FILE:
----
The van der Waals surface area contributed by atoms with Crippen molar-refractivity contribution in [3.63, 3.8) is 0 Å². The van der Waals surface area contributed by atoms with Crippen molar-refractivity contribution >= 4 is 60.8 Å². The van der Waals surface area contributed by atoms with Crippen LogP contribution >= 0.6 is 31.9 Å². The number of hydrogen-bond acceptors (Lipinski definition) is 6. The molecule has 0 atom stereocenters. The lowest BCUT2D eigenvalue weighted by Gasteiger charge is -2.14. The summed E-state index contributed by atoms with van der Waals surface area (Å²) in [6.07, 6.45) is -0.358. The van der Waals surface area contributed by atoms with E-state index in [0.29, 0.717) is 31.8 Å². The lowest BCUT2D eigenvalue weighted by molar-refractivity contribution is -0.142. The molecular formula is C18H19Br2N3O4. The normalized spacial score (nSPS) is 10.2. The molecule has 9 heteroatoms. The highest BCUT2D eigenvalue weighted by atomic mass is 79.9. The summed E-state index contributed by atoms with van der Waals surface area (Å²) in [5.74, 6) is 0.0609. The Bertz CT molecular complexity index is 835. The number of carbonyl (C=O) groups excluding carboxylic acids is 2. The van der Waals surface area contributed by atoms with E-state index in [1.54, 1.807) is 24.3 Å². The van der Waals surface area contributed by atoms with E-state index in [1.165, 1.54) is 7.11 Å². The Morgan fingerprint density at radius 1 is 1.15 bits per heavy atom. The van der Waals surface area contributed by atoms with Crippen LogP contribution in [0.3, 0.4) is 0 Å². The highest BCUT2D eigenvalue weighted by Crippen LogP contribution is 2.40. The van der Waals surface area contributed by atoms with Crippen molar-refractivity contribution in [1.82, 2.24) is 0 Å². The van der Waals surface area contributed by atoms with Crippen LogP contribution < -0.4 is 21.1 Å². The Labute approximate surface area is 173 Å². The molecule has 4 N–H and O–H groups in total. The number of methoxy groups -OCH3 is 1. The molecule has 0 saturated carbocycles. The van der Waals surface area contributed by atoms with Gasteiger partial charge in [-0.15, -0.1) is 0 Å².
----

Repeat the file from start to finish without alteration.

The van der Waals surface area contributed by atoms with Crippen molar-refractivity contribution in [3.63, 3.8) is 0 Å². The van der Waals surface area contributed by atoms with Crippen molar-refractivity contribution >= 4 is 60.8 Å². The van der Waals surface area contributed by atoms with Crippen LogP contribution >= 0.6 is 31.9 Å². The number of hydrogen-bond acceptors (Lipinski definition) is 6. The molecule has 0 atom stereocenters. The lowest BCUT2D eigenvalue weighted by Gasteiger charge is -2.14. The summed E-state index contributed by atoms with van der Waals surface area (Å²) in [6.07, 6.45) is -0.358. The van der Waals surface area contributed by atoms with E-state index in [0.29, 0.717) is 31.8 Å². The lowest BCUT2D eigenvalue weighted by molar-refractivity contribution is -0.142. The molecular formula is C18H19Br2N3O4. The normalized spacial score (nSPS) is 10.2. The molecule has 9 heteroatoms. The highest BCUT2D eigenvalue weighted by atomic mass is 79.9. The summed E-state index contributed by atoms with van der Waals surface area (Å²) in [5.74, 6) is 0.0609. The Bertz CT molecular complexity index is 835. The number of carbonyl (C=O) groups excluding carboxylic acids is 2. The van der Waals surface area contributed by atoms with E-state index in [1.54, 1.807) is 24.3 Å². The van der Waals surface area contributed by atoms with E-state index in [1.165, 1.54) is 7.11 Å². The Morgan fingerprint density at radius 1 is 1.15 bits per heavy atom. The van der Waals surface area contributed by atoms with Crippen LogP contribution in [0.3, 0.4) is 0 Å². The highest BCUT2D eigenvalue weighted by Crippen LogP contribution is 2.40. The van der Waals surface area contributed by atoms with Crippen molar-refractivity contribution in [1.82, 2.24) is 0 Å². The van der Waals surface area contributed by atoms with Crippen LogP contribution < -0.4 is 21.1 Å². The Labute approximate surface area is 173 Å². The molecule has 4 N–H and O–H groups in total. The number of methoxy groups -OCH3 is 1. The molecule has 0 saturated carbocycles. The van der Waals surface area contributed by atoms with Gasteiger partial charge in [-0.15, -0.1) is 0 Å².